1920ish-1980sDo you have a career? Your subconscious is denying you a child because you refuse to embrace your feminine role. (Variations of this hung on into the present and were well-represented in literature up through the height of the second-wave women’s movement in the 1970s. How surprising.)

1980s: you should think about environmental toxins*

*potential parent looks around at everyone smoking, everywhere. Sees pregnant people smoking. Falls into a black hole of existential crisis.

Quit your job!

Get psychotherapy!

Adopt! (This is likely where this “you’ll get pregnant if you adopt” thing started. It doesn’t happen 95% of the time, but so many people say it! In the 1950s Freudians claimed that if you adopted it would “redirect your energy” to feminine pursuits, removing the “psychogenic block” keep you infertile.)

See a fertility doctor! [Success ranged from 5-30% until the first successful IVF birth in 1978. Early IVF cycles were successful less than 35% of the time. Today they are closer to 50-53% depending on a variety of factors.]
1980s-PresentIt’s probably stress! Are you working too much? Are you taking care of yourself? 

Present:
1 in 8 couples experiences infertility, LBGTQIA+ couples might need a gamete, hormonal treatments or other assistance to conceive. A full 30% of the time the cause is unknown. Male-factor infertility is responsible for between 30-40% of cases but often goes undiagnosed because some folks out there won’t even get tested.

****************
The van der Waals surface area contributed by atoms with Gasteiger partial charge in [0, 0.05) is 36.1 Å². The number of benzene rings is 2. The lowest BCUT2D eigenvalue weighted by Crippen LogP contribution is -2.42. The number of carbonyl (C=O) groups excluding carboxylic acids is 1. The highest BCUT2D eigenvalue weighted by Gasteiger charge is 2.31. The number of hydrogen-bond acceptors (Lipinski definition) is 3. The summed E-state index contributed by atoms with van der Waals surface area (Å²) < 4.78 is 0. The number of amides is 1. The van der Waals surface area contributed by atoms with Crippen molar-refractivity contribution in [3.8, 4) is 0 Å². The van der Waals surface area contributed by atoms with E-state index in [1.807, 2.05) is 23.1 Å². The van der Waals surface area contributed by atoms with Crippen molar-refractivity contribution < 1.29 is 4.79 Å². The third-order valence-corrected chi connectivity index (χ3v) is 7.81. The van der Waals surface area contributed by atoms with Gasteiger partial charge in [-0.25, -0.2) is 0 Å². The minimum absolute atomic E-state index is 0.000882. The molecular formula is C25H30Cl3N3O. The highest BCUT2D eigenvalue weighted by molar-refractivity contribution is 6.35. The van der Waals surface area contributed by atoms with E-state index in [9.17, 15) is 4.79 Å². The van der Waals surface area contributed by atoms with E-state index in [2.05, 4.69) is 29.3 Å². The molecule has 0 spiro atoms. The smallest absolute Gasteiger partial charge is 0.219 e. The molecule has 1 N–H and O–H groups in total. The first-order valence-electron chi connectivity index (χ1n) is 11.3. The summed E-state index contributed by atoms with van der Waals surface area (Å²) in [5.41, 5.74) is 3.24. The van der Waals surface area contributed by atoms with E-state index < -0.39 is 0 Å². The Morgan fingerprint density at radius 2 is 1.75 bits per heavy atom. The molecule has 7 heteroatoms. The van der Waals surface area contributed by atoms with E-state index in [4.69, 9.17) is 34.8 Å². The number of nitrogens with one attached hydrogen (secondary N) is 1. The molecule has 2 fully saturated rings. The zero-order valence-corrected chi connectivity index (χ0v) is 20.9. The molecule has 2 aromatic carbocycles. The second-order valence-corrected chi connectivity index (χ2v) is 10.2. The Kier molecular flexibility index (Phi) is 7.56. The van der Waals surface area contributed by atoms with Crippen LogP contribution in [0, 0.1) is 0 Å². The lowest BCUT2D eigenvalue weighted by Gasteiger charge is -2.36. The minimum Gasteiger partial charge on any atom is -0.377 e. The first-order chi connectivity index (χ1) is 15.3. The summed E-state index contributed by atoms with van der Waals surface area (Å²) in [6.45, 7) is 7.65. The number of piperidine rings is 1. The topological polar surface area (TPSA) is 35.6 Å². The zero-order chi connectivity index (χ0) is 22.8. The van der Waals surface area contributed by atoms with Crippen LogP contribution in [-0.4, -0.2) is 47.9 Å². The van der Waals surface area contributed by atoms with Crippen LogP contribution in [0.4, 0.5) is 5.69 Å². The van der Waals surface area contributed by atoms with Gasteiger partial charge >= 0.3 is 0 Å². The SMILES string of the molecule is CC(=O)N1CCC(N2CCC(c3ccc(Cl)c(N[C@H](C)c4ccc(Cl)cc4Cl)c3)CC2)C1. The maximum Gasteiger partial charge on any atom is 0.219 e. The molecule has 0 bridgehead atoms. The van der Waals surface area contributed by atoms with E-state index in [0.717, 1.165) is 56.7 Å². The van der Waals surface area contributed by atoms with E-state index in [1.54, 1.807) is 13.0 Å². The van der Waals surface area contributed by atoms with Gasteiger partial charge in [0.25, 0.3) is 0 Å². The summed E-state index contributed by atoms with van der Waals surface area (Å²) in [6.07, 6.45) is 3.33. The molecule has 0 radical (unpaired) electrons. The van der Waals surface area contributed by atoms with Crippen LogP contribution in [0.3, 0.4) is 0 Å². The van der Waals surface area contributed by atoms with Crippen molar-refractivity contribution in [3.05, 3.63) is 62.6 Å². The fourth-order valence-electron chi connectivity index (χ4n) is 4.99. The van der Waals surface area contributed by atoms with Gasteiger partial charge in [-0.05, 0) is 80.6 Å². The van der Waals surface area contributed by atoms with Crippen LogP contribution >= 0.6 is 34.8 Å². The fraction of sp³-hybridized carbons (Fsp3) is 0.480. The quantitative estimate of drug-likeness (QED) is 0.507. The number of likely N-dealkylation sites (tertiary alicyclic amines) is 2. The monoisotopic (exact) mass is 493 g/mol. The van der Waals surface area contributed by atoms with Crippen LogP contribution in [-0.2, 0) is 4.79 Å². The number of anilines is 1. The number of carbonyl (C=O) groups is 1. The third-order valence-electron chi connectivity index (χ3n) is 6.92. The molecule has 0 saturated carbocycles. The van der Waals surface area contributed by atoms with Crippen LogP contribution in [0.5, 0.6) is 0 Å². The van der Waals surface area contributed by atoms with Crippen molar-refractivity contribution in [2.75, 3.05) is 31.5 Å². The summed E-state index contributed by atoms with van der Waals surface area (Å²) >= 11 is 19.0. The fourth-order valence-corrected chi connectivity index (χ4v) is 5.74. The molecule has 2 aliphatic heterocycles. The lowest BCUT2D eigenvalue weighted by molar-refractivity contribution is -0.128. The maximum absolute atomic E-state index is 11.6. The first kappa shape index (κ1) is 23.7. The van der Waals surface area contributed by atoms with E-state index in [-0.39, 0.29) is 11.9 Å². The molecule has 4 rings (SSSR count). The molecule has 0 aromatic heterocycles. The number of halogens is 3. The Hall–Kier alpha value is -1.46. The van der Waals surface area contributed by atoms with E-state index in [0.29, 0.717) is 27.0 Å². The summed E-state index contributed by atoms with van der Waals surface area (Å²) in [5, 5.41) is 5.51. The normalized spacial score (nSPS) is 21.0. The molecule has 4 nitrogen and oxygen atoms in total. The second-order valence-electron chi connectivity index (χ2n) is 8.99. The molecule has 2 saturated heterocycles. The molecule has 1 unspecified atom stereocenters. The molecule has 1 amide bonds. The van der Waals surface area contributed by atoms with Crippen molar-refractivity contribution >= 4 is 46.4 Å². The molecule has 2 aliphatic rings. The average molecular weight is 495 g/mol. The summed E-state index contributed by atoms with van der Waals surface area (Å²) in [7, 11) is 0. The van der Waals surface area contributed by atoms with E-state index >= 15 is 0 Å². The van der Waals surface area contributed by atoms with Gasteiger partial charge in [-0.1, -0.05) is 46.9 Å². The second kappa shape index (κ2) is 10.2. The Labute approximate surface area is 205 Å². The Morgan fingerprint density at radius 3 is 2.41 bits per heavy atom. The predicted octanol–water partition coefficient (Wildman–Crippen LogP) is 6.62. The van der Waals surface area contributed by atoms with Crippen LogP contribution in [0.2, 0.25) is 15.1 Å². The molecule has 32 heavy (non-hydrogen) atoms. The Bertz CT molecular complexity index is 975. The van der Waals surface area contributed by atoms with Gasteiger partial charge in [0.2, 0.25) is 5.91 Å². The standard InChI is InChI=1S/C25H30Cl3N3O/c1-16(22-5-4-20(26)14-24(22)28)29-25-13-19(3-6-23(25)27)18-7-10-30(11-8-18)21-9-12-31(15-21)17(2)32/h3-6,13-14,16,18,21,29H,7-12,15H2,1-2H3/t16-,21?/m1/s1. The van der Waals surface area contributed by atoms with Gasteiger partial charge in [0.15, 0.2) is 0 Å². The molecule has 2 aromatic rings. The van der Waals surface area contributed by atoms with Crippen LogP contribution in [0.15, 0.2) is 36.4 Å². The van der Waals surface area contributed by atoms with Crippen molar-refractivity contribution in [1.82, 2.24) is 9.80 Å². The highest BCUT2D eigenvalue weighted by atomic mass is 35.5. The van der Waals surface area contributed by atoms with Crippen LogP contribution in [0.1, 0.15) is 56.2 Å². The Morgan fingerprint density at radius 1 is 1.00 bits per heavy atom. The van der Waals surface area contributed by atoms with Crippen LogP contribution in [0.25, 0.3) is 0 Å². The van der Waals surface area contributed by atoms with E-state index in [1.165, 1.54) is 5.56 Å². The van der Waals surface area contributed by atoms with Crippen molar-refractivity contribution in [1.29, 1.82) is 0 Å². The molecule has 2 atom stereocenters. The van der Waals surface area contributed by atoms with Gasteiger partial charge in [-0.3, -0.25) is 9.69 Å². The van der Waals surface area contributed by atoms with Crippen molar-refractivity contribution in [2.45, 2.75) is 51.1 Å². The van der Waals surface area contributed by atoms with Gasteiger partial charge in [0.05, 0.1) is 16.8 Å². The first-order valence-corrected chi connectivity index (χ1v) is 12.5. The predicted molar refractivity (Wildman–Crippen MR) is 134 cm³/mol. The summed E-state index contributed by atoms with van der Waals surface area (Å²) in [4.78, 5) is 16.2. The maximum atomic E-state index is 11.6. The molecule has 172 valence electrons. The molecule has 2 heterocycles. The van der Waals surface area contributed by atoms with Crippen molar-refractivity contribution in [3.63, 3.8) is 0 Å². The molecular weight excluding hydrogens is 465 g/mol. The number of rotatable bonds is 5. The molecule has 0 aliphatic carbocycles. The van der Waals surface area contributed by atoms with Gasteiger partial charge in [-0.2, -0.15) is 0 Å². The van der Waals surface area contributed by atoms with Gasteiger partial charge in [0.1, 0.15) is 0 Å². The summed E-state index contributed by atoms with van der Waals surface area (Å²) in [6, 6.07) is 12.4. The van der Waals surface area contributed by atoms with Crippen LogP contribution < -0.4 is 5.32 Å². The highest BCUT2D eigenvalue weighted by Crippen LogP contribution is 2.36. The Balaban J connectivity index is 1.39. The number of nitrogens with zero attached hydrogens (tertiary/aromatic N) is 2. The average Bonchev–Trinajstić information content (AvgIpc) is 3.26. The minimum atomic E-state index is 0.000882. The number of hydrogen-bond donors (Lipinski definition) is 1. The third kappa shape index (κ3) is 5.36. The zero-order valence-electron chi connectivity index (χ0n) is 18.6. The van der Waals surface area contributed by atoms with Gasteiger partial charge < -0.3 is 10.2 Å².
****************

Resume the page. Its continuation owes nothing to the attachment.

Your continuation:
HAVE YOU TRIED IT? HOW CAN YOU SAY YOU’VE REALLY TRIED IF YOU HAVEN’T TRIED: yoga, acupuncture, Clomid, quitting your job, essential oils, paleo, Whole30, Keto, low-sugar, no caffeine, no alcohol, meditation, hypnosis, Pilates, running, not running, eCourses, counseling, abdominal molasses, OBGYN visits, new sexual positions, take home fertility test kits, apps (for ovulation, cycle tracking) and have you read Taking Control of Your Fertility?*

*We aren’t saying that none of these things work, in fact they might be GREAT for you. The problem is the actual avalanche of expertise and/or advice people receive, whether or not they asked for it, despite how little people really know about their diagnosis*

Get your copy of You’re Doing it Wrong here and use Promo Code 02AAAA17 to get $9 off.

About the authors:

Bethany L. Johnson (MPhil, M.A.) is an instructor in history and an associate member to the
graduate faculty and research affiliate faculty in the department of communication studies at the University of North Carolina at Charlotte. She studies how science, medicine, and health discourses are framed and reproduced by institutions and individuals from the 19th century to the present. She has published in interdisciplinary journals such as Health Communication, Women & Language, Departures in Critical Qualitative Research and Women’s Reproductive Health. 

Margaret M. Quinlan is an associate professor in the department of communication studies at the University of North Carolina at Charlotte. She explores how communication creates, resists and transforms knowledge about bodies. She critiques power structures in order to empower individuals who are marginalized inside and outside of healthcare systems. She authored approximately 40 journal articles, 17 book chapters and co-produced documentaries in a regional Emmy award-winning series.

a tongue in cheek history of fertility photo of pregnancy test in sink momcave

Jen